. Other aspects of the department's responsibilities include
National Insurance National Insurance (NI) is a fundamental component of the welfare state in the United Kingdom Welfare is a type of government support intended to ensure that members of a society can meet basic human needs such as food and shelter. Social s ...
Contributions (NIC), the distribution of
Child Benefit Child benefit or children's allowance is a social security payment which is distributed to the parents or guardians of child Biologically, a child (plural children) is a human being between the stages of childbirth, birth and puberty, or betwee ...
and some other forms of state support including the Child Trust Fund, payments of
Tax Credits A tax credit is a tax incentive which allows certain taxpayers to subtract the amount of the credit they have accrued from the total they owe the state (polity), state. It may also be a credit granted in recognition of taxes already paid or a form ...
, enforcement of the National
Minimum Wage A minimum wage is the lowest remuneration Remuneration is the pay or other financial compensationFinancial compensation refers to the act of providing a person with money Image:National-Debt-Gillray.jpeg, In a 1786 James Gillray caricature, ...
, administering anti-
money laundering Money laundering is the process of changing large amounts of money obtained from crimes, such as drug trafficking Uncoated tablets, consisting of about 90% acetylsalicylic acid, along with a minor amount of inert fillers and binders. Aspi ...
registrations for Money Service Businesses and collection and publication of the trade-in-goods statistics. Responsibility for the protection of the UK's borders passed to the
UK Border Agency The UK Border Agency (UKBA) was the border control Border control is the measures taken by a state or a bloc of states to monitor its borders and regulate the movement of people, animals, and goods across the border. History States and ru ...
within the
Home Office The Home Office (HO), also known (especially in official papers and when referred to in Parliament) as the Home Department, is a ministerial department of the Government of the United Kingdom ga, Rialtas na Ríochta Aontaithe sco, Govren ...

Home Office
on 1 April 2008 and then to UK Border Force and the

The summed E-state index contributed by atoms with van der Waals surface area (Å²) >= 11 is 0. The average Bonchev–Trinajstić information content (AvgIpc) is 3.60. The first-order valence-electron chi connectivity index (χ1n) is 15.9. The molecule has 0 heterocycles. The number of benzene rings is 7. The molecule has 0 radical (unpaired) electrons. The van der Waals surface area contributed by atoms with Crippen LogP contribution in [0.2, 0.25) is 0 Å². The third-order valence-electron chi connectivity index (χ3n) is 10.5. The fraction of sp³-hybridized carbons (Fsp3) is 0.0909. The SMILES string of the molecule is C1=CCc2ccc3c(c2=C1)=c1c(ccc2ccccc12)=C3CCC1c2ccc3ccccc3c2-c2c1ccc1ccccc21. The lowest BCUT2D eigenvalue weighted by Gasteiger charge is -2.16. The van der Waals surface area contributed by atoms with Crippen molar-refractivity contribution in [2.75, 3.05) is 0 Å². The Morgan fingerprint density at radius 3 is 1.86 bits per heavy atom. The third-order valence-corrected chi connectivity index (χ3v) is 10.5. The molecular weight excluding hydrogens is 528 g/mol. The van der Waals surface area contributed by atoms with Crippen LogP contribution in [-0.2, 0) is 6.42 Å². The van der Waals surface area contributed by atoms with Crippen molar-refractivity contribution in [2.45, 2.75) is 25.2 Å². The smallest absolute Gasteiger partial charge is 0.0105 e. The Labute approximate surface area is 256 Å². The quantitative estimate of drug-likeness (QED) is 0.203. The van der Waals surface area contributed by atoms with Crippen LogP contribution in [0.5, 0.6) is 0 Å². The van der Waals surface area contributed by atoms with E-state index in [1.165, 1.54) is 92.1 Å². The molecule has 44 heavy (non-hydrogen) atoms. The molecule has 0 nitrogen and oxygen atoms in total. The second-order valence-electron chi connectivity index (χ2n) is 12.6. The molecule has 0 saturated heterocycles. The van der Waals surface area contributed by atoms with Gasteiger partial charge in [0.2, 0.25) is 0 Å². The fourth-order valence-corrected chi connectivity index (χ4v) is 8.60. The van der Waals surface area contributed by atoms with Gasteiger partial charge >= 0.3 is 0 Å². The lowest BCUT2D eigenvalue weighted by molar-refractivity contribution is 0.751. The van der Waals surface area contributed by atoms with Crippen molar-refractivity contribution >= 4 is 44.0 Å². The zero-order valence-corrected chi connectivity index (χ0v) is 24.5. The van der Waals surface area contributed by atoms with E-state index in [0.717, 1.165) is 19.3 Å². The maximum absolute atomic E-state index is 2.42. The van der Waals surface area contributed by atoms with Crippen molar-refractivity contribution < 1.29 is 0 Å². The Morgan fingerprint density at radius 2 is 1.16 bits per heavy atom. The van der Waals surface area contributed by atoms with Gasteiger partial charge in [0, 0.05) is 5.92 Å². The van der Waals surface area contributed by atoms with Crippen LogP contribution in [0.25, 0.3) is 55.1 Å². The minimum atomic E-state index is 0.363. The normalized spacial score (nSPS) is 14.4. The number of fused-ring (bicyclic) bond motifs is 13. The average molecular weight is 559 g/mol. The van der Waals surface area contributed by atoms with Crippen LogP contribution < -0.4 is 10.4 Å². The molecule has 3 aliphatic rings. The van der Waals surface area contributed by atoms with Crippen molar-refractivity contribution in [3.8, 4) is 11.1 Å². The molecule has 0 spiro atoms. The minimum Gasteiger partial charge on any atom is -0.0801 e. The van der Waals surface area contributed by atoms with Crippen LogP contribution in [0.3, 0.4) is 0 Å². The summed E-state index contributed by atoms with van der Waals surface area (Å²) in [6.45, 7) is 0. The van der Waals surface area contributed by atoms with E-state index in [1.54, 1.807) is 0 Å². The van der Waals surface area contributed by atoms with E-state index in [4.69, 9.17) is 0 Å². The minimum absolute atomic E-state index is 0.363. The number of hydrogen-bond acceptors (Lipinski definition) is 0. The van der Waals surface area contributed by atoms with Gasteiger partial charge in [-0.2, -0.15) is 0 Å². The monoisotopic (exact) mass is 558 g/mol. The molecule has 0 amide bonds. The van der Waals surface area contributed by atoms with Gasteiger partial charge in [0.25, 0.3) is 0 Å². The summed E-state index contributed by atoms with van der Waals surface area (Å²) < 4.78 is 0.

National Crime Agency The National Crime Agency (NCA) is a national law enforcement agency in the United Kingdom The United Kingdom of Great Britain and Northern Ireland, commonly known as the United Kingdom (UK) or Britain,Usage is mixed. The Guardian' an ...

National Crime Agency
in 2013. HMRC had two overarching Public Service Agreement targets for the period 2008–2011: * Improve the extent to which individuals and businesses pay the tax due and receive the credits and payments to which they are entitled * Improve customers' experiences of HMRC and improve the UK business environment HMRC deals with the top 2,000 large business via CRM (customer relationship managers). The next 8,400 business are dealt with via customer coordinators who provide a single point of contact with HMRC.


Powers of officers

HMRC is a law enforcement agency which has a strong cadre of criminal investigators responsible for investigating Serious Organised Fiscal Crime. This includes all of the previous HMCE criminal work (other than drug trafficking but used to include this up until 2008) such as tobacco, alcohol, and oils smuggling. They have aligned their previous Customs and Excise powers to tackle previous Inland Revenue criminal offences. They are responsible for seizing (or preventing the loss of) billions of stolen pounds of HMG's revenue. Their skills and resources include the full range of intrusive and covert surveillance and they are a senior partner in the Organised Crime Partnership Board. HMRC criminal investigation officers have wide-ranging powers of arrest, entry, search and detention. HMRC have the power to apply for orders requiring information to be produced; apply for and execute search warrants; make arrests; search suspects and premises following arrest; and recover criminal assets through the Proceeds of Crime Act 2002. The main power, unde
section 138
of the Customs and Excise Management Act 1979 (as amended b